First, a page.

• Harmonics
  • Frequency Limit
  • Wibble Wobble pattern curve
  • Noise pattern curve

Float properties are:

  • Master Volume
  • Sine, Square, Sawtooth, and Triangle Wave Volumes
  • Noise level

The single Integer property is:

  • Play Controls current octave

The two Range properties are:

  • Play Controls octave range
  • Noise variance

The Envelope attack/decay times as well as the Wibble Wobble Time fields are all Time values and may not be edited in real time while in Play Mode.


Any section with a checkbox (Hamronics, Frequency Limit, Wibble Wobble, and Noise) may be enabled or disabled. You can enable/disable while in Play Mode.

Configie and Master Volume

Configie and Master Volume editor UI section

Configie may not be updated in real time while in Play Mode

Master Volume may be updated in real time while in Play Mode

The top-most section is where you specify which Configie a script is using, and set the Master Volume.

To change which Configie a script uses, simply select a different one from the component chooser.

Wavy McFormface supports all four basic wave types:

  • Sine
  • Sawtooth
  • Square
  • Triangle

The volume level for each wave type can be specified individually. The Master Volume raises or lowers all wave type volumes uniformly, and can be used as a cutoff to make sure the overall volume output nevers get beyond a desired threshold.

IMPORTANT NOTE The editor UI enforces a range of 0.0 - 1.0 for the value of the Master Volume. The API, because of the way Unity works, does not. Do not ever specify a Master Volume level above 1.0 as doing so may cause damage to your audio equipment and/or your ears. This is extremely serious.

Wave Volumes

Wave Volumes editor UI section

These values may be updated in real time while in Play Mode

This section allows you specify volume levels for all four wave types independently - play around with these to create something awesome and unique!

IMPORTANT NOTE The editor UI enforces a range of 0.0 - 1.0 for each of these values. The API, because of the way Unity works, does not. Do not ever specify a wave volume level above 1.0 as doing so may cause damage to your audio equipment and/or your ears. This is extremely serious.

Play Controls

Play Controls editor UI section

This section looks complex, but it's really just three things:

  1. The octave range specifier
  2. The current octave slider
  3. The note grid

We'll go through each item in turn:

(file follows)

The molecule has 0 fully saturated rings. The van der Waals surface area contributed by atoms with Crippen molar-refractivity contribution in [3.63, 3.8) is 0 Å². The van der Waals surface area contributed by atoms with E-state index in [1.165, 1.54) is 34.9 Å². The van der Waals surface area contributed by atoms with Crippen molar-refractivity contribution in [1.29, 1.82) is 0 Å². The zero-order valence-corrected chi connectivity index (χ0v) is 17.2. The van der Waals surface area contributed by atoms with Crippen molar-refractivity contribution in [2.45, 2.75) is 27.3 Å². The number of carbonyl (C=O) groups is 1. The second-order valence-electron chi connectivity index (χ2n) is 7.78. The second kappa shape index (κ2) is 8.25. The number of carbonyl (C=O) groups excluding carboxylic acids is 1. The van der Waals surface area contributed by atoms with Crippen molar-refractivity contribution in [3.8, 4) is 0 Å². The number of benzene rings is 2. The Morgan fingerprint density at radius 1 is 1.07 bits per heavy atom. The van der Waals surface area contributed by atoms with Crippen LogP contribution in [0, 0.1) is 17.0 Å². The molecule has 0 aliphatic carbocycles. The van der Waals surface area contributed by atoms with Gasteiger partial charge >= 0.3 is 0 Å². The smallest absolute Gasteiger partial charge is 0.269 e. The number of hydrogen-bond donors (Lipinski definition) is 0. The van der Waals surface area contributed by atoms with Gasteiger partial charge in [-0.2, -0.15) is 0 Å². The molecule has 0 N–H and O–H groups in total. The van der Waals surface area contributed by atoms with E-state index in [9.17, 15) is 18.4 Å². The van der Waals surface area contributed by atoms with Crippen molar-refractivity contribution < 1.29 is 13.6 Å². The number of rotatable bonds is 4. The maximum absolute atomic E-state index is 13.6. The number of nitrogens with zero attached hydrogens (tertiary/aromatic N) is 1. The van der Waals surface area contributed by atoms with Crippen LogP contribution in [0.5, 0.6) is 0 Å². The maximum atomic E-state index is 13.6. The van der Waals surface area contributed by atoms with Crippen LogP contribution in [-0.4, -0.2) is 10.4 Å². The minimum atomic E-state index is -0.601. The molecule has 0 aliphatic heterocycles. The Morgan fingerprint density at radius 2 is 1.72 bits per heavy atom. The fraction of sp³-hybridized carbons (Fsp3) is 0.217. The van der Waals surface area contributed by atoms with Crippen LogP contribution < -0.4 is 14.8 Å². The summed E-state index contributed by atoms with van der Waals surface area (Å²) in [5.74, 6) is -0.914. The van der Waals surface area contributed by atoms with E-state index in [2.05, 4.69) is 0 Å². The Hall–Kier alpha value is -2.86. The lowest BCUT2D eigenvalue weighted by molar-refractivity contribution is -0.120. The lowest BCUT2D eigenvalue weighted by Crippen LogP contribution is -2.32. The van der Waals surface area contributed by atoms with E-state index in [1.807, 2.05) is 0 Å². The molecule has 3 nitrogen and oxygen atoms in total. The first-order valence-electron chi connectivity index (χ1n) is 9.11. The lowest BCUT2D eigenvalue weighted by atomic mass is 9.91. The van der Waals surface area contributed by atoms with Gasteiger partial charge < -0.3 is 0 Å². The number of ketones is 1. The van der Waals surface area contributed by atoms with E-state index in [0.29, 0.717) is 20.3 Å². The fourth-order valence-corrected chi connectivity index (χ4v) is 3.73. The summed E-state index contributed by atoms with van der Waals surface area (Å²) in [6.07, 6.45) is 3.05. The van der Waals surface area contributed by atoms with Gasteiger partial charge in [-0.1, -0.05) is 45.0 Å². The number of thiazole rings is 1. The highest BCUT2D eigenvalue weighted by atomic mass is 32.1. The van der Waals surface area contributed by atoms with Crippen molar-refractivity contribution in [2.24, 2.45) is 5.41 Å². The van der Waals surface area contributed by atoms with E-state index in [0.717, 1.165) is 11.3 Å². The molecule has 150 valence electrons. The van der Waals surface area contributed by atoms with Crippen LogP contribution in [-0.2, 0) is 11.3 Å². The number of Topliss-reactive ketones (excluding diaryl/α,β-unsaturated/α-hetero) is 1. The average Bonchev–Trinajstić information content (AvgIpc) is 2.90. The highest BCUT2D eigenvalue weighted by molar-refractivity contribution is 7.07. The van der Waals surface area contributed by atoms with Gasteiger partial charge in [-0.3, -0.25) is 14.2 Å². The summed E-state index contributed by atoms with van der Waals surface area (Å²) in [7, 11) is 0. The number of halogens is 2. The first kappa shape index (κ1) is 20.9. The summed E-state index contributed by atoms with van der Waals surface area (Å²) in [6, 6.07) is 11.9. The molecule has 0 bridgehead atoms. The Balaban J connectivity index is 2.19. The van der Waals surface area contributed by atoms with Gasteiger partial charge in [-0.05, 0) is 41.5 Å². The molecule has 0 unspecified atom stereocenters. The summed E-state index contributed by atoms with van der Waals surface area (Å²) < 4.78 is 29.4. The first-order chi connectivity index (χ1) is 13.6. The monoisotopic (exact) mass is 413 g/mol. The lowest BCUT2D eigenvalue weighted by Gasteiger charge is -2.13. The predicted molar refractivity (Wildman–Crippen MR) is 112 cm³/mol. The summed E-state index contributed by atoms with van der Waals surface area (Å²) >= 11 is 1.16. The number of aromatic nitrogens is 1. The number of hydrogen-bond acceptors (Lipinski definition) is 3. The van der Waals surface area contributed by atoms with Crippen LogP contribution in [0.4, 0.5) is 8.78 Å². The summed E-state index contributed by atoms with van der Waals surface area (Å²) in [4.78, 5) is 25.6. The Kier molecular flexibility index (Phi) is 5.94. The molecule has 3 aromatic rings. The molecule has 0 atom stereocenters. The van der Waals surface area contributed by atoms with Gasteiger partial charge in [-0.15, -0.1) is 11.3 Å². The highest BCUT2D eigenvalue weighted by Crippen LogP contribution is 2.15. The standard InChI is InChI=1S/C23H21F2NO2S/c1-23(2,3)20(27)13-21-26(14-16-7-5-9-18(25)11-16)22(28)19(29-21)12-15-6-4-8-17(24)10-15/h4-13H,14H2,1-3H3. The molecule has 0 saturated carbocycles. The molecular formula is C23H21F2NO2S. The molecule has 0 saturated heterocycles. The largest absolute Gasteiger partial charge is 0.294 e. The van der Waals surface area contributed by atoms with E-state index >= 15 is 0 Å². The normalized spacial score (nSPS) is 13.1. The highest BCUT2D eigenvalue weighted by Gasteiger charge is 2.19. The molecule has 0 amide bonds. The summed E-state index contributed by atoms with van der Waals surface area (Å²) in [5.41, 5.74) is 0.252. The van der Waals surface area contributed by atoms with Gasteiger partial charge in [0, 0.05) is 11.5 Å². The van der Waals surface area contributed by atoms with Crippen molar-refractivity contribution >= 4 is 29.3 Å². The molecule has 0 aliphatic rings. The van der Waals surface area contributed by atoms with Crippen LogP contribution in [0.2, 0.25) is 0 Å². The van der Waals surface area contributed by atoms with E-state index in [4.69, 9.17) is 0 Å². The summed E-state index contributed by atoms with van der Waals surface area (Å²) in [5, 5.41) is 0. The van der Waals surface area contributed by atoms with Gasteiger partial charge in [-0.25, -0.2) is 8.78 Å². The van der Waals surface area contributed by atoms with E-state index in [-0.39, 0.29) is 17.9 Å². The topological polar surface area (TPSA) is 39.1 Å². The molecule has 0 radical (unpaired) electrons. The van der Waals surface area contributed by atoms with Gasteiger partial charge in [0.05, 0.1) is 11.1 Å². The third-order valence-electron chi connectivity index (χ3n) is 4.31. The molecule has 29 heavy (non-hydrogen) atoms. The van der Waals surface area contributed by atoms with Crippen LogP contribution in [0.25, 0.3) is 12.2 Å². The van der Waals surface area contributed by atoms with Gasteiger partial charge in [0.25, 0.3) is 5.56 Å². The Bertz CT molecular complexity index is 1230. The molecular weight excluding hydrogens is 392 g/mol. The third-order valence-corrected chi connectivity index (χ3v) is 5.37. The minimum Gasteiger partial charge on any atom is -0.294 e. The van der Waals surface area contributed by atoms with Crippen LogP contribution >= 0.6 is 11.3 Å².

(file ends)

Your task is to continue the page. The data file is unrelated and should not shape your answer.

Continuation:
octave range

This value may be updated in real time while in Play Mode

The octave range specifies all octaves to render when Harmonics are active.

Wavy can generate a pure tone (a single note in a single octave) or it can generate multiple tones that play at once. Generating multiple tones that play at once typically sounds more natural and pleasent. Wavy gives you the freedom to select the range of octaves to render for Harmonics - giving you tremendous power to shape the sound and texture of your waveform.

If Harmonics are not active this value is not used.

current octave

This value may be updated in real time while in Play Mode

This slider selects the octave to use when generating your waveform. It is bounded by the values selected in the octave range.

note grid

The note grid is a collection of buttons allowing you to play your waveform to see how it sounds.


The tap buttons roughly simulate tapping a key on a keyboard to play your waveform. The formula used to determine how long to play when tapping is as follows: attack + attack. The note is played for twice the attack time - this provides enough time for the note to get to full volume, with a sustain equal to the attack time. When attack + attack time has passed, the note stops playing and the decay takes over. The note volume fades out according to the decay time and AnimationCurve specified.


The play buttons simulates pressing and holding a key on a keyboard to play your waveform. The attack time and AnimationCurve are used to get the waveform to full volume. The waveform then continues playing until stop is pressed. When stop is pressed the decay time and AnimationCurve are used to lower the waveform's volume to 0.

IMPORTANT NOTE Only one note can play at a time. Pressing play on multiple notes will simply transition from the first note to the second - even though both buttons will say stop, only the most recent note selected will be playing.


Envelope editor UI section

attack/decay AnimationCurves may be updated in real time while in Play Mode

attack/decay time values may not be updated in real time while in Play Mode

time values

The attack and decay time values specify how long their associated actions take to complete. Because of the way the waveform is generated at runtime, these values may not be edited while in Play Mode.